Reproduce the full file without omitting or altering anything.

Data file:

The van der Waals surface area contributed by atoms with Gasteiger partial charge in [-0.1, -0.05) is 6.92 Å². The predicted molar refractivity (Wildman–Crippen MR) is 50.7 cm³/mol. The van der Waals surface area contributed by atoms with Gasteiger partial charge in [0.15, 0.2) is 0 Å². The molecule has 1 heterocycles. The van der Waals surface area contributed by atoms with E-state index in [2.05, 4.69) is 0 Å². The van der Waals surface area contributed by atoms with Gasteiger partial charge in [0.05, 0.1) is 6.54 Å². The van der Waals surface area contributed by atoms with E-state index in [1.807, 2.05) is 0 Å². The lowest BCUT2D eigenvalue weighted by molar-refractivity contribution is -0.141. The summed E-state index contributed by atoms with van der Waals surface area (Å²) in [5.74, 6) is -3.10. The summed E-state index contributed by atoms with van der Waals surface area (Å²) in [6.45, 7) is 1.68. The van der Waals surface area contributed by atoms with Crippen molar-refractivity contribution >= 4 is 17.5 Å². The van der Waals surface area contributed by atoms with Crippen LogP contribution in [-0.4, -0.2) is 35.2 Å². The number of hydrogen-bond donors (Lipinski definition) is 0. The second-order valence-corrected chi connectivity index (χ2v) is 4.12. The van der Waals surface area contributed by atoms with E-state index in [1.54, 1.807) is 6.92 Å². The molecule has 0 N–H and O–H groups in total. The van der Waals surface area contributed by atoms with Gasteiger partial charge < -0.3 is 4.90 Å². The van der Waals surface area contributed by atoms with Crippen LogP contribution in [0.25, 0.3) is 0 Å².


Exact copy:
The van der Waals surface area contributed by atoms with Gasteiger partial charge in [-0.1, -0.05) is 6.92 Å². The predicted molar refractivity (Wildman–Crippen MR) is 50.7 cm³/mol. The van der Waals surface area contributed by atoms with Gasteiger partial charge in [0.15, 0.2) is 0 Å². The molecule has 1 heterocycles. The van der Waals surface area contributed by atoms with E-state index in [2.05, 4.69) is 0 Å². The van der Waals surface area contributed by atoms with Gasteiger partial charge in [0.05, 0.1) is 6.54 Å². The van der Waals surface area contributed by atoms with E-state index in [1.807, 2.05) is 0 Å². The lowest BCUT2D eigenvalue weighted by molar-refractivity contribution is -0.141. The summed E-state index contributed by atoms with van der Waals surface area (Å²) in [5.74, 6) is -3.10. The summed E-state index contributed by atoms with van der Waals surface area (Å²) in [6.45, 7) is 1.68. The van der Waals surface area contributed by atoms with Crippen molar-refractivity contribution >= 4 is 17.5 Å². The van der Waals surface area contributed by atoms with Crippen LogP contribution in [-0.4, -0.2) is 35.2 Å². The number of hydrogen-bond donors (Lipinski definition) is 0. The second-order valence-corrected chi connectivity index (χ2v) is 4.12. The van der Waals surface area contributed by atoms with E-state index in [1.54, 1.807) is 6.92 Å². The molecule has 0 N–H and O–H groups in total. The van der Waals surface area contributed by atoms with Gasteiger partial charge < -0.3 is 4.90 Å². The van der Waals surface area contributed by atoms with Crippen LogP contribution in [0.25, 0.3) is 0 Å².